When Robert Wilson was a child in the 1950s, he visited his Uncle Sherrod’s white adobe house in New Mexico and was amazed by the elegance of a wooden chair positioned next to a floor mattress and ceramic pots. Later, one Christmas, his uncle gave him the tall, narrow chair. When Wilson was 17, he recalls, Sherrod’s son wrote him to say that “his father had given me a chair and it was his.” Wilson gave it back.
For our maestro of modern theater, now 81, that gift and its subsequent loss ignited a seven-decade passion for chairs. Wilson doesn’t just collect them; he designs chairs and casts them as characters in his operatic productions. For the Museum of Contemporary Design and Applied Arts, in Lausanne, Wilson has directed a different kind of production: he was invited to scenically stage the exhibition “A Chair and You,” which opens on October 28 and features hundreds of pieces—dating from the 1960s to the present—chosen from the collection of another chair-ophile, the Swiss entrepreneur Thierry Barbier-Mueller. The show includes designs by Ron Arad, Maarten Baas, Tom Dixon, and Ettore Sottsass as well as Niki de Saint Phalle, Franz West, Donald Judd, and Lawrence Weiner.
Wilson was the obvious choice for such a creative approach. Not only does he house the majority of his own chair collection (near 1,000 in number) at the Watermill Center, but his relationship with chairs is rather metaphysical. From 1975’s A Letter for Queen Victoria to 2011’s The Life and Death of Marina Abramović, Wilson has viewed chairs as “related to a persona.” In fact, the first chair to officially enter his collection was designed for the final act of his 1969 work The Life and Times of Sigmund Freud. It was “a structural element,” Wilson explains, “never a prop or decoration.” When he staged Freud’s last years, that chair moved around the set “like a time clock. Chairs don’t necessarily have to be sat on—it is something that we look at.”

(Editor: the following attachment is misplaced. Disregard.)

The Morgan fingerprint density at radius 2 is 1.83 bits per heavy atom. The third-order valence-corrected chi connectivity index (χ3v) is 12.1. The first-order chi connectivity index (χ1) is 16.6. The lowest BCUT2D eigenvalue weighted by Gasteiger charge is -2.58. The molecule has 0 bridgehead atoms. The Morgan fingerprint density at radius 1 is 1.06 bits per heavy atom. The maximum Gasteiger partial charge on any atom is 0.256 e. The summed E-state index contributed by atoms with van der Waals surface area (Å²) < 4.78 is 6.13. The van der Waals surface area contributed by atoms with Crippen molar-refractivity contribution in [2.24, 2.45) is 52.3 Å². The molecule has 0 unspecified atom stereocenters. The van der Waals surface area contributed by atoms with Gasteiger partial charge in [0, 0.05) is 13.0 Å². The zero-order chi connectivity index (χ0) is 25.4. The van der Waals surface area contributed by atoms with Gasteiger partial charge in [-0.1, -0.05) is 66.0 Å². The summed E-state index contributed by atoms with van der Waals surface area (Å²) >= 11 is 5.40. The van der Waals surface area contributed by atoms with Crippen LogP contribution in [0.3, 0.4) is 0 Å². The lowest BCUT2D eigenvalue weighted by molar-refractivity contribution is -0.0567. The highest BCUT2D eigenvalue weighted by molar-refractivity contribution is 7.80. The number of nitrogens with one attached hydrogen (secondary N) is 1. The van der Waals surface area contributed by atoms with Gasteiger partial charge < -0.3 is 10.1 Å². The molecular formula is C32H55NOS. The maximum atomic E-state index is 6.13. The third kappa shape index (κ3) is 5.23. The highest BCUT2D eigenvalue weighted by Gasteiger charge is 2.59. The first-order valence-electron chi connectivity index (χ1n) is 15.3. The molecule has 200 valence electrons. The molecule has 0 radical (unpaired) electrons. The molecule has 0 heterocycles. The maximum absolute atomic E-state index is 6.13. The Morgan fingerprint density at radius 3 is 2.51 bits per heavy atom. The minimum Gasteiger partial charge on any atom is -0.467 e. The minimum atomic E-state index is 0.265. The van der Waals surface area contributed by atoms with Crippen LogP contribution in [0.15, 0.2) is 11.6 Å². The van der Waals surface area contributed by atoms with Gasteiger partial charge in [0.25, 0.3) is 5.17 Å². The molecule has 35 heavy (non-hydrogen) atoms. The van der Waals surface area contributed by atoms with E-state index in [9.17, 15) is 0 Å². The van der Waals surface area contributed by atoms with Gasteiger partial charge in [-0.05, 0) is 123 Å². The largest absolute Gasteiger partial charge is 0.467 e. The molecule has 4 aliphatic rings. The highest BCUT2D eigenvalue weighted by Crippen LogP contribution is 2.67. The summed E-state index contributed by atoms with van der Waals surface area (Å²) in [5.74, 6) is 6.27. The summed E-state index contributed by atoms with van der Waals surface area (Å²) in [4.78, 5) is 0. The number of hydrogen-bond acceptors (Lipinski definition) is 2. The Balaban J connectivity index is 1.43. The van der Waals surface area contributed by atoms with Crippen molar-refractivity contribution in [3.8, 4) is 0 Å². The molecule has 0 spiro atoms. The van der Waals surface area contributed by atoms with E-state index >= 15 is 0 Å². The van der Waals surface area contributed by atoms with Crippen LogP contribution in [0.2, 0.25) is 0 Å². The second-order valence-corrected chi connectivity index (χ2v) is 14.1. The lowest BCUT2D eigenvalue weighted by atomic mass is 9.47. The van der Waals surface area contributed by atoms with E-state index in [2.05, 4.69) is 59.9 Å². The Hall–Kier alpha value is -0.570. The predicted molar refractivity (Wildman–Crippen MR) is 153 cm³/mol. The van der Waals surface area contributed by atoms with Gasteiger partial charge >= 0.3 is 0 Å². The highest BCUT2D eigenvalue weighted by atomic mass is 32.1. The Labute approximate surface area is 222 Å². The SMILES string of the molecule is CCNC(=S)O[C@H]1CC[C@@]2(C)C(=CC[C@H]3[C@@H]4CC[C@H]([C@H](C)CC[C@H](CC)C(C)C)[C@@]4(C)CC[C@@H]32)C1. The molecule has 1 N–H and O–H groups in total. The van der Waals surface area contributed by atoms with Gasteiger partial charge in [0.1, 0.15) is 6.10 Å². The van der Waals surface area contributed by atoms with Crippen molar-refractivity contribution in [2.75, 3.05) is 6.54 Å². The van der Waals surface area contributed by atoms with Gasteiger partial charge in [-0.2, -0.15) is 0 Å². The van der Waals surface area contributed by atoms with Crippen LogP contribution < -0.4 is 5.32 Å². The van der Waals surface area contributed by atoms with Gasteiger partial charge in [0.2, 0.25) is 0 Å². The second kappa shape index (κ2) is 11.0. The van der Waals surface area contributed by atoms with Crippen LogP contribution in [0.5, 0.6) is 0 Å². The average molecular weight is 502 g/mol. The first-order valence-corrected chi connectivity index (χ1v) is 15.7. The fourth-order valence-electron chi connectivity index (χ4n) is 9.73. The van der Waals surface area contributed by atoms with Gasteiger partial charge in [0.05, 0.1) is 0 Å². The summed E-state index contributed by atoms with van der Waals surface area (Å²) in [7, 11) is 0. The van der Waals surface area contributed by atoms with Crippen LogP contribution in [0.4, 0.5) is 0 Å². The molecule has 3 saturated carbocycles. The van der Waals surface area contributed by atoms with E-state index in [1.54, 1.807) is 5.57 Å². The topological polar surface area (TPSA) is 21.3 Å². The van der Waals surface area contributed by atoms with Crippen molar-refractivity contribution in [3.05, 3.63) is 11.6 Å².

For the Lausanne exhibition, Wilson has summoned a dramatic interplay of light, sound, and procession. “I thought about the light first,” he says, “then the sound, the color of the space, and how these different spaces complemented one another.” Wilson avoids picking a favorite from Barbier-Mueller’s holdings. He’s searched for “diversity between simple objects and complex ones, those with function and those more for looking rather than to sit on. It is like a family—I like them all together.”
A choreographer of absorbing image theater, often in collaboration with composers such as Philip Glass and David Byrne and the performers Willem Dafoe and Marina Abramović, Wilson here hands the control of movement to the audience: “Chairs should be placed in space and not against walls,” he says, “and I like to look at them in 360 degrees so that the choreography comes from the viewer.” Wilson also plays with emotion. “Some spaces are very dark and quiet so one can reflect on the chair interiorly, while others are brighter and more colorful, or the sound becomes very aggressive.”
Wilson lives a short walk from the Atlantic and likes finding chairs discarded on the street or “those washed up from the ocean.” In every moment of creation, whether sketching or shaping an onstage image, in public or in isolation, this tireless visionary is accompanied by a chair. “I am here waiting for the next second.” —Osman Can Yerebakan
“A Chair and You” is on at the Museum of Contemporary Design and Applied Arts from October 28 through February 5
Osman Can Yerebakan is a New York–based curator and writer